Carrying out the attack. FINALLY!
Let’s finally see how to take advantage of all this information and carry out our attack.
We will be sending poisoned ARP requests to our victim and sniffing their activities using what we learnt in the previous article. So to send poisoned ARP requests, we will use the tool — arpspoof
Type the following commands on your terminal:
echo 1 > /proc/sys/net/ipv4/ip_forward
Above command enables ip forwarding.
Next find the interface on which we will carry out this attack. Type “ifconfig” and find your interface. It will mostly be “wlan0” if you are connected using a WiFi, or you can also have “eth0” if it is a wired connection.
arpspoof -i wlan0 -t 192.168.0.100 -r 192.168.0.1
This command will now send a load of poisoned ARP responses to the victim’s device saying that the MAC Address of our router has changed to our MAC Address (as shown in the screenshot above).
Keep that window running. Now everything is ready for you to spy on your victim. Use the information from the previous article. But for this article we will use another handy tool — Wireshark.
It is very easy to use. You start Wireshark and choose your interface on the first screen. For us it is wlan0.
Now if you want to capture ALL traffic flowing through our victim, you type the following in the filter screen on top in wireshark,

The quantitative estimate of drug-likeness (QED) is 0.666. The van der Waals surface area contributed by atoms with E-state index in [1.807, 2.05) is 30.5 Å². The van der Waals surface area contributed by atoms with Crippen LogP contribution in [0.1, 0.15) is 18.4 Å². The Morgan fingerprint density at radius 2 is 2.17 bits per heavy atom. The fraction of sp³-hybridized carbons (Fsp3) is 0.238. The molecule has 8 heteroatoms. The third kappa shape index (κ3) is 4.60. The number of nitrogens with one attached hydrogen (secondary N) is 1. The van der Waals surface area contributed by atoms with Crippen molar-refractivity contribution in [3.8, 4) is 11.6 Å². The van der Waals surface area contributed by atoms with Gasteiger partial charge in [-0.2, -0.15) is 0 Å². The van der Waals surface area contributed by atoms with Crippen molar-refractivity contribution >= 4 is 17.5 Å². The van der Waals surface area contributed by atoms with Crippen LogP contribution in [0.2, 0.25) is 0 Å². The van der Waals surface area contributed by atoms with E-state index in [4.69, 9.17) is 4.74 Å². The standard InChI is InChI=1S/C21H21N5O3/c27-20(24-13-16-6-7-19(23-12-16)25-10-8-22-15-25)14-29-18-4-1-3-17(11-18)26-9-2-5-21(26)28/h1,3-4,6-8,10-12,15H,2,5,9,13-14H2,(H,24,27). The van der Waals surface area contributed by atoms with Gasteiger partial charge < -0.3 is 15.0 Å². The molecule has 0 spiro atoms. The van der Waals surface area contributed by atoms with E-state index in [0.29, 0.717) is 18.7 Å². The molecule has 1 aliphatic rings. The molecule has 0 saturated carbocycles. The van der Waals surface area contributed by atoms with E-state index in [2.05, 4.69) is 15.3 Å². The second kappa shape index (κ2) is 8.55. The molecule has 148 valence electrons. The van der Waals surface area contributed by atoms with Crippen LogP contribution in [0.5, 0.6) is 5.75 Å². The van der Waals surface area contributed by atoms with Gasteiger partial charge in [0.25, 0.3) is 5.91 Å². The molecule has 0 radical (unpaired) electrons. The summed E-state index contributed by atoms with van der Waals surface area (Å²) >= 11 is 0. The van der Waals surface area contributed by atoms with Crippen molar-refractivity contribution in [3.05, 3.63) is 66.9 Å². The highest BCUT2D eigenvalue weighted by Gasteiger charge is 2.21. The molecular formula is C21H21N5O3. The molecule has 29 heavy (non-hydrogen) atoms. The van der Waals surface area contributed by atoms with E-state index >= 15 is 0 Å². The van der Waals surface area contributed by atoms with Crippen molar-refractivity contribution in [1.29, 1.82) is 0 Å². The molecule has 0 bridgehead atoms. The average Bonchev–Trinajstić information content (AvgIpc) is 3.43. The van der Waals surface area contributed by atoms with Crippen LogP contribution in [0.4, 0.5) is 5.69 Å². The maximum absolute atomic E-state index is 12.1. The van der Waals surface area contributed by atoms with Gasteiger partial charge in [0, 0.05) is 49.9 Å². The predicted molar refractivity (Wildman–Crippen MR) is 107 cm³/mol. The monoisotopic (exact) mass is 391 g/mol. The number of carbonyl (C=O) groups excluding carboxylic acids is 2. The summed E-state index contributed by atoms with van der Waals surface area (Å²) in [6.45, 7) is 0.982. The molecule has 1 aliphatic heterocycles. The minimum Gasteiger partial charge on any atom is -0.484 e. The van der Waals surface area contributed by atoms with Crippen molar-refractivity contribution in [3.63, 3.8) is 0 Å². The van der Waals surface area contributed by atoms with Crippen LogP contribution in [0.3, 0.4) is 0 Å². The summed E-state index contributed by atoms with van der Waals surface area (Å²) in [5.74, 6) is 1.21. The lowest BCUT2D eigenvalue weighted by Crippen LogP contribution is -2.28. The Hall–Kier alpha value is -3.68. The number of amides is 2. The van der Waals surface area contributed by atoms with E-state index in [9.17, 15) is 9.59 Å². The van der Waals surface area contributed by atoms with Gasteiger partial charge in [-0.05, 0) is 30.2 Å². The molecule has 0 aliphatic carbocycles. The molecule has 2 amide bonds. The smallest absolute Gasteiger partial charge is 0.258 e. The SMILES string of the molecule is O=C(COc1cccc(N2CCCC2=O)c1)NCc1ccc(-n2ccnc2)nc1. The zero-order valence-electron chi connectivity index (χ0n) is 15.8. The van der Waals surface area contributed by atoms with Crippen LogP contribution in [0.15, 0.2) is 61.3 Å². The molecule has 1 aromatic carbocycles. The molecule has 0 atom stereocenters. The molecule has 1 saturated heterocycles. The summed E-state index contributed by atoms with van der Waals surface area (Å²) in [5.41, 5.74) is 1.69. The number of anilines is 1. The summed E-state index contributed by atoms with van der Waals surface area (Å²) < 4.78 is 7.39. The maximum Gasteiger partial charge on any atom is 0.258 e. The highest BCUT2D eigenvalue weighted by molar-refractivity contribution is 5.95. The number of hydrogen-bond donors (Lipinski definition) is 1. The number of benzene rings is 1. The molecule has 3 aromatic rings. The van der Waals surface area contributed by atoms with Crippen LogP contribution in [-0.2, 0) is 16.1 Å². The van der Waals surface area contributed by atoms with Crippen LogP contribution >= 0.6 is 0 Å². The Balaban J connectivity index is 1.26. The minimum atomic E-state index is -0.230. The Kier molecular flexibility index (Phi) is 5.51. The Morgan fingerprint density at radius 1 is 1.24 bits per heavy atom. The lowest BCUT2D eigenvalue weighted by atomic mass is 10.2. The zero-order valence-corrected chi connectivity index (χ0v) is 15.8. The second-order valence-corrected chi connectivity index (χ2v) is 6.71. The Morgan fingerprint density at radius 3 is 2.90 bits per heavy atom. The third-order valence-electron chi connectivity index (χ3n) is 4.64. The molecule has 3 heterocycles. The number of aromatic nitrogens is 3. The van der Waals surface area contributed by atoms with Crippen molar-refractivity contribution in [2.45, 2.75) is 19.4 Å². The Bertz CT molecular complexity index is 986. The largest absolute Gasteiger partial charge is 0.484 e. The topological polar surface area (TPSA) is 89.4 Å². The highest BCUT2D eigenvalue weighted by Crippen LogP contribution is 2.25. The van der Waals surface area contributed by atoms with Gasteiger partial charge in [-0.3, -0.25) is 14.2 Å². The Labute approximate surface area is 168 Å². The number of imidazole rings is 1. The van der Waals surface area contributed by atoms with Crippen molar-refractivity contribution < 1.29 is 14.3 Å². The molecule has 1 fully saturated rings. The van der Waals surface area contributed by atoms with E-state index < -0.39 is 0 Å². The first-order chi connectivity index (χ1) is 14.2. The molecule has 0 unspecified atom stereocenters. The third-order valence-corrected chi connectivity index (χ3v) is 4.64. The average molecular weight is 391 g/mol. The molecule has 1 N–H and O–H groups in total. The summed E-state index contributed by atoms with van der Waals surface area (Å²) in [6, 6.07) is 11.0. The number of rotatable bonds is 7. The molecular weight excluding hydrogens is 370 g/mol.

ip.addr == 192.168.0.100
To capture TCP traffic,
tcp.port == 80 && ip.addr == 192.168.0.100
To only see HTTP traffic,
http && ip.addr == 192.168.0.100
As you can see above, we our sniffing all TCP traffic of our victim. In the “Protocol” column you can find HTTP and see that our victim (my other laptop) visited “imgur.com”.
Find username and password of the victim
You can use the same techniques as discussed in the previous article to sniff HTTP passwords but with Wireshark this time. For demonstration, i have visited and tried to login on http://testphp.vulnweb.com/.
We can see the username and password on wireshark:
If you want to see the entire Request and Response,
right click on the line where you see HTTP →Follow →HTTP Stream.
You can try to go through the other traffic and figure out what your victim is up to.
Yes, that is one of the ways a hacker could spy on your activities while you carelessly use a public WiFi network to browse on different websites and sip on your coffee.
So the next time you walk-in to your favourite coffee house, you better be careful and think twice before you connect to that glowy Open WiFi which pops up on your device.
If you enjoyed reading this article, share it and leave a response if you have any queries. Be sure to check out my,
Github — https://github.com/mqst